A solid preventive maintenance strategy relies on data to inform decisions. Several maintenance metrics, like asset history and condition, can be tracked and analyzed using preventive maintenance software, such as a CMMS. For example, CMMS software can record standard failure codes, root cause analysis, temperatures, vibrations and more. Additionally, these measurements can be used to prepare reports, which are analyzed to determine preventive triggers and checks. All this lays a foundation for the more intensive data gathering and analysis required for a predictive maintenance program.

Cost and availability of predictive technology

Predictive maintenance can be expensive. A solid PdM setup requires a variety of different technologies to run efficiently. It may require significant investment to upgrade decades-old equipment with smart assets or to integrate predictive technology into these aging machines. And that’s if the technology even exists or is available for the type of measurements and assets you are trying to analyze. Even if your facility can bear the cost and installs the technology, the software, hardware, and algorithms that focus on PdM are still in the early stages of development compared with other maintenance solutions.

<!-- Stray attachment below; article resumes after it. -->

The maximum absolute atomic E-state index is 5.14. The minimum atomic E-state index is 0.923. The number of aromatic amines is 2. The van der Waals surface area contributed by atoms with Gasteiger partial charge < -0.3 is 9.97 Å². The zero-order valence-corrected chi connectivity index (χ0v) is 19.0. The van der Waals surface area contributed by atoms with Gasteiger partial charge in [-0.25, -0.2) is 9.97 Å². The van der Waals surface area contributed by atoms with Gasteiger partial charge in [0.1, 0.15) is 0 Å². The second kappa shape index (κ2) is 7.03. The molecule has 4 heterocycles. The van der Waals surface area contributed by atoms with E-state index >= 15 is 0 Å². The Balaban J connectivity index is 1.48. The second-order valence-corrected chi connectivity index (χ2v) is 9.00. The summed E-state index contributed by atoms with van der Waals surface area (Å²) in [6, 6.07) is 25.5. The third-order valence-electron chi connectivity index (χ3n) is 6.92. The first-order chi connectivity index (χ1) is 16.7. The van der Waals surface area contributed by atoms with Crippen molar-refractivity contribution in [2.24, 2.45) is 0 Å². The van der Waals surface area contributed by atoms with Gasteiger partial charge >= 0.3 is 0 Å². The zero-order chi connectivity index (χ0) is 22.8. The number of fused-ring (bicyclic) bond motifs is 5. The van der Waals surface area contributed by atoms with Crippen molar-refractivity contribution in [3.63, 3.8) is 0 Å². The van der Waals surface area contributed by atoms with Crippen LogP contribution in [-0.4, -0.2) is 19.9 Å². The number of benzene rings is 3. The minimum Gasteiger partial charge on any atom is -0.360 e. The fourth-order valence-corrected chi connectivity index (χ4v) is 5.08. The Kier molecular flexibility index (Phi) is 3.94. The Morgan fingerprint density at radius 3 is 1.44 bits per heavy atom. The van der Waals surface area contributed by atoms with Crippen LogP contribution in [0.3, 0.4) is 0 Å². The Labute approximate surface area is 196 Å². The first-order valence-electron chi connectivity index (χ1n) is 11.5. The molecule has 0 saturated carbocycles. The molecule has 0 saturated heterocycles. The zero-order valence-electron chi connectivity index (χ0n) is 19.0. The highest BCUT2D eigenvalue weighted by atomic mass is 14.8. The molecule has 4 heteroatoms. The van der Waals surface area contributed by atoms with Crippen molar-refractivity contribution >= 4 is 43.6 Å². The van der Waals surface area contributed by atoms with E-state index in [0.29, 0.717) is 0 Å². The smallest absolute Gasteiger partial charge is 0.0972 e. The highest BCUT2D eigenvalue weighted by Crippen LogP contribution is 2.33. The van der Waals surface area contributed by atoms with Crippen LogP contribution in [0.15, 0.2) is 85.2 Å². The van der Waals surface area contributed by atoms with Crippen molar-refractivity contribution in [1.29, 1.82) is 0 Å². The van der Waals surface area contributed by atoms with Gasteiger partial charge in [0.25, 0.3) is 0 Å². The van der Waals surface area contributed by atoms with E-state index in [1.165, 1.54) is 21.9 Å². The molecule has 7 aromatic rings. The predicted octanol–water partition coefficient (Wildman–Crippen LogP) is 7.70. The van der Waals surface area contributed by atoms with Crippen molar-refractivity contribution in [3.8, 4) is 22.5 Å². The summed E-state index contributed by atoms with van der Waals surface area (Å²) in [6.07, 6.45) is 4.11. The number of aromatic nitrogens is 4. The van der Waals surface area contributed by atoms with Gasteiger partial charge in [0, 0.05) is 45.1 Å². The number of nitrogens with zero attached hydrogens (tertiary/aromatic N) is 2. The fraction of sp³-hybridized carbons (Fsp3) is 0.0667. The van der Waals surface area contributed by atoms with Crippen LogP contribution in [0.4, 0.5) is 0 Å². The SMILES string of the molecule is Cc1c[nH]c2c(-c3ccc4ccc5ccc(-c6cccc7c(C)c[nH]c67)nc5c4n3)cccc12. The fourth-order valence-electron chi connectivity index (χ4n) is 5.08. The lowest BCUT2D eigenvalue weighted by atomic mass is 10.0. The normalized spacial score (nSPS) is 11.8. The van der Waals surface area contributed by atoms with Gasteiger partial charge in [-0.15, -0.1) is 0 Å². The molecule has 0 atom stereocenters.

How preventive maintenance can help

All these considerations are enough to make your head spin but don’t worry, there’s hope in preventive maintenance.

While no amount of maintenance can make your equipment any younger, a digital preventive maintenance solution, like CMMS or EAM, can clarify where there is potential for technological upgrades and how your assets might handle this transition. Familiarity with technology also allows your facility to evolve from simpler algorithms and data analysis to more complex monitoring with fewer growing pains. Lastly, preventive maintenance is a process that is often established over time. This slow approach to adoption can help your facility quickly put in place a pilot program to test, learn and scale a predictive maintenance program.